all at once together

patriarchy cosplay

1995 B.C.


by Gwen Gaygrette-Scwerple

GENRE: Angry Tampon Jingles

LABEL: Big Big Bush

REVIEWED: December 16, 2022

Patriarchy Cosplay's debut album, "All at Once Together," falls short of its ambition to merge activism and freak folk, resulting in a disjointed unmusical tampon shoved up your sissy beta-male arse.
Patriarchy Cosplay's debut album ventures into the realm of freak folk, aiming to carve a distinct niche within the musical landscape of 2019. With a focus on estrogen activism and a unique use of… megaphones… the band's intentions are noble, but the execution falls short, resulting in a disjointed musical experience that is a bit of a depressed amplified dyke-a-thon tbh. In the vibrant world of 2019's folk music scene, where artists like Big Thief and Julia Jacklin were making waves, Patriarchy Cosplay's "All at Once Together" struggles to leave a lasting impact with its preachy woke hairy titty propaganda . The album's folk-inspired melodies and whimsical instrumentation feel derivative, lacking the distinctiveness and innovative edge found in other standout records of the time. The band's commitment to femenisisisismsm and shit like dat is commendable. They actually use megaphones as their primary mode of communication to speak with men apparently. Like, on tour, just talking to dudes they whip out their horn and they are like BLA BLA BLA BLA. However, this distinctive approach fails to translate into a cohesive musical vision. Rather than enhancing the album's thematic depth, it often distracts from the overall listening experience, creating a jarring and disorienting effect.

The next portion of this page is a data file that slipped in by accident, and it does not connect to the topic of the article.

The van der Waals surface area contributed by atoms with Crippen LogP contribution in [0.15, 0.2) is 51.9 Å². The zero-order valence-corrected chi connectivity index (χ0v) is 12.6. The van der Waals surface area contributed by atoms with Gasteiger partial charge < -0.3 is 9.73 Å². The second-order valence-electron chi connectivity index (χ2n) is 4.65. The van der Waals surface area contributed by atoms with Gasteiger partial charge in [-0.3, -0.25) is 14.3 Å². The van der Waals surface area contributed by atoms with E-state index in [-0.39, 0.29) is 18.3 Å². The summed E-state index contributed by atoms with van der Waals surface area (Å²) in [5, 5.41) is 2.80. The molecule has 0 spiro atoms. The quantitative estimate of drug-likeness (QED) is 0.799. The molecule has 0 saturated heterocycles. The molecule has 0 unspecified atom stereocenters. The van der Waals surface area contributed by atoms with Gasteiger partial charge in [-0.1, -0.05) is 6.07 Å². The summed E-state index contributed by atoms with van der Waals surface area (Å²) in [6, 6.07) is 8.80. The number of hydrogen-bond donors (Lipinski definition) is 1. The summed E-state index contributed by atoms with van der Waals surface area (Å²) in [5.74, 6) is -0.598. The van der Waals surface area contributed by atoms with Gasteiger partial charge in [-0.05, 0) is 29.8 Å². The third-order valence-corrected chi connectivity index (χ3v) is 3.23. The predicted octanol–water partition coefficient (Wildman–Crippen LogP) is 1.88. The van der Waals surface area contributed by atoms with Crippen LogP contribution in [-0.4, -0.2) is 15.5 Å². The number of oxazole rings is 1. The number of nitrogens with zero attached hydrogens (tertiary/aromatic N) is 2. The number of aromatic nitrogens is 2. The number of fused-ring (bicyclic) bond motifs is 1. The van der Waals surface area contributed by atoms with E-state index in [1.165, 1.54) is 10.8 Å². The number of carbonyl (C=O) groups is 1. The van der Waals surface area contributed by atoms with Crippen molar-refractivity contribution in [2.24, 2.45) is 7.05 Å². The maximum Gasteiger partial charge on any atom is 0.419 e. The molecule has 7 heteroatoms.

Patriarchy Cosplay's four female band members, who consider themselves butch femme hybrid babettes, inject a musty, unshaven sense of purpose into their music. Yet, the album's disjointed nature detracts from their noble intentions for their double chromosomes. Tracks like "Bitch Ballad" and "Revolutionary Cocktopus Lounge" attempt to convey a message of social change wrapped in Home Depot lesbianistics, but the execution feels heavy-handed and lacks the nuance required to truly resonate in an LGBTQRS+ dynasty. While "All at Once Together" falls short of the groundbreaking folk releases of the time, the album showcases glimpses of potential. Glimpses. Little ones. The band's passion for aggressive activism against the existence of men and their desire to create meaningful music are evident, even if the execution falters. Moments of beauty and introspection can be found in tracks like "Nature's Anthem" and "Community Hymn," allowing listeners to glimpse the band's underlying talent. In conclusion, Patriarchy Cosplay's "All at Once Together" is an ambitious debut that falls short of its intended impact, earning a modest 4/10 rating. While the band's activism and unique communication style through megaphones add intrigue, the album struggles to find its footing within the freak folk landscape of 2019. With further refinement and a more cohesive musical vision, Patriarchy Cosplay has the potential to make a more resonant mark in the future when they find some kind of sexual release for all that pent up pussy rage.

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